Real estate roundup: Four ambitious projects to keep an eye on.

Author:Jackson, Margaret
Position:STATE of the STATEl.

Montrose investment goes outdoors

Over the last two years, Mayfly Outdoors has purchased 150 acres along 1.5 miles of the Uncompaghre River in Montrose, where it plans to develop a business park catering to outdoor-focused companies while restoring the river into a fly-fishing habitat.

The first phase of the Colorado Outdoors project will be a 35,000-square-foot headquarters facility for Abel Reels and Ross Reels, two of Mayfly's subsidiaries. The second phase will be the strategic expansion of infrastructure within the development, including upgrading roads and expanding fiber optic capacity while recruiting additional outdoor businesses.

"This project is a revitalization of the north end of town," said David Dragoo, president of Mayfly, a Colorado-based outdoor industry investment company. "We have some prospective tenants--some local, some from the Front Range and some from out of state."

The third phase includes a retail development with a river walk featuring restaurants, cafes shops and other local enterprises. The project also could have a residential component, depending on demand in the community.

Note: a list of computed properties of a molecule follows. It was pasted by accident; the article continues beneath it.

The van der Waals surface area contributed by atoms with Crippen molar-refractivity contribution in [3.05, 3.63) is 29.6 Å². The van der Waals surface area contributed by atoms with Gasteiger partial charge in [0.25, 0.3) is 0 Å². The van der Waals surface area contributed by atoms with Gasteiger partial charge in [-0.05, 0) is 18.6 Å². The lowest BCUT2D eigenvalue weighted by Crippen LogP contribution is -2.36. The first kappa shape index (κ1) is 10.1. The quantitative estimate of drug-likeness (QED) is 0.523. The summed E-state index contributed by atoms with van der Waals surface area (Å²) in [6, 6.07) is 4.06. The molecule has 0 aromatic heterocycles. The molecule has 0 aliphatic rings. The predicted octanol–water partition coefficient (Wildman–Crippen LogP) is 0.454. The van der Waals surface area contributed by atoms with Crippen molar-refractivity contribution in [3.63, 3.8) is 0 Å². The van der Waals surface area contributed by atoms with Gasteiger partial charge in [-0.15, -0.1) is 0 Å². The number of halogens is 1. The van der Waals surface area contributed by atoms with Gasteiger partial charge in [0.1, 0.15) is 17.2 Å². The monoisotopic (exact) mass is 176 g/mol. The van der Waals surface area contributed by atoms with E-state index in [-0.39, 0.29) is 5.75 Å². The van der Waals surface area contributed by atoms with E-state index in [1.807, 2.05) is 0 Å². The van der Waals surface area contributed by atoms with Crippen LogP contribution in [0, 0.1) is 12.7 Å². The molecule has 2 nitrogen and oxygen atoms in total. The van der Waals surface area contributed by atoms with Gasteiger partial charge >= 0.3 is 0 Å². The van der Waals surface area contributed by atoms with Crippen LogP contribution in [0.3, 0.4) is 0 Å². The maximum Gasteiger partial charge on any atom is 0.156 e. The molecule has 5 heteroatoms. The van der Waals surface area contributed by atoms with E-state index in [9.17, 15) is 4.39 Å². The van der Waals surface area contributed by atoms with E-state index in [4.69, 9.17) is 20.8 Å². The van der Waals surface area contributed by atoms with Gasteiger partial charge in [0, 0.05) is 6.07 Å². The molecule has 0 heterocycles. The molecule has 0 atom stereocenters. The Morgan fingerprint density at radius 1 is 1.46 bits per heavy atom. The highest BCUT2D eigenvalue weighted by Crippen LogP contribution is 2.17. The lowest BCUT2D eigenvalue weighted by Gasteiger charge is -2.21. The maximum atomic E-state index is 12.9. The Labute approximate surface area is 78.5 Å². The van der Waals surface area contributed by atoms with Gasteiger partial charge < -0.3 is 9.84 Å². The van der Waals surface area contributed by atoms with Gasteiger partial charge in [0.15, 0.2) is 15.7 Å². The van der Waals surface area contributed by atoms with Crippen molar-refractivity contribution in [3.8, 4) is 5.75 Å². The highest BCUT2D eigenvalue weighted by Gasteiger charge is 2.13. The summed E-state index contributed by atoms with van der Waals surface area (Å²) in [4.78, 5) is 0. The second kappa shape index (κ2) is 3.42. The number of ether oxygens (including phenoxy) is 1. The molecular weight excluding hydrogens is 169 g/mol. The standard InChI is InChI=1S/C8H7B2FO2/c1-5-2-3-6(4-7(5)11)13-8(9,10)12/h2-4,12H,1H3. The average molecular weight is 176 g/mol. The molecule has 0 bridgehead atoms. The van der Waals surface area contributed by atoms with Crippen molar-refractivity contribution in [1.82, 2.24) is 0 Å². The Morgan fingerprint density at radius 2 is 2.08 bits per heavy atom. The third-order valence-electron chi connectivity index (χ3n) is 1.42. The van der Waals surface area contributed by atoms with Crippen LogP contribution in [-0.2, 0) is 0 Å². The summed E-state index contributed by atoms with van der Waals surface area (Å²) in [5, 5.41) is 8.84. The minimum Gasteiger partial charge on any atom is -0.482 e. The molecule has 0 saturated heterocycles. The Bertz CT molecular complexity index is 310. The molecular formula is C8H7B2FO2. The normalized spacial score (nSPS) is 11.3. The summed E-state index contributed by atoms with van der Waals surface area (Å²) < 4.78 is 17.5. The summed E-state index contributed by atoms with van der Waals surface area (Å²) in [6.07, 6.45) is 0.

Over the next 10 years, Colorado Outdoors is expected to create 1,205 permanent jobs, according to an economic impact analysis conducted by Anderson Analytics. Total annual payroll impact is estimated at $71 million, and annual economic output is estimated at $254 million.

"This is an exciting project because it means building a future for Montrose that will attract great businesses and fly-fishing enthusiasts from all over the world while helping sustain one of our greatest assets: the Uncompahgre River," Dragoo said.

National Western Center:

Potential for innovation and jobs

Returning the National Western Complex to its original purpose as a center of agriculture could be just the ticket to boosting economic development in the north Denver neighborhood, according to a recent study of the area.

"We're in a really strong position to compete nationally and internationally in agribusiness," said Kelly Leid, executive director of the National Western Center. "We've homed in on six or seven different industry clusters that Colorado could play a role in."

Those clusters include water, infrastructure, energy related engineering; beverage manufacturing; specialty foods manufacturing; cattle and dairy manufacturing; agriculture-related aerospace UAV mapping; cattle, dairy, animal health and testing. The pay for jobs ranges from an average of $19...

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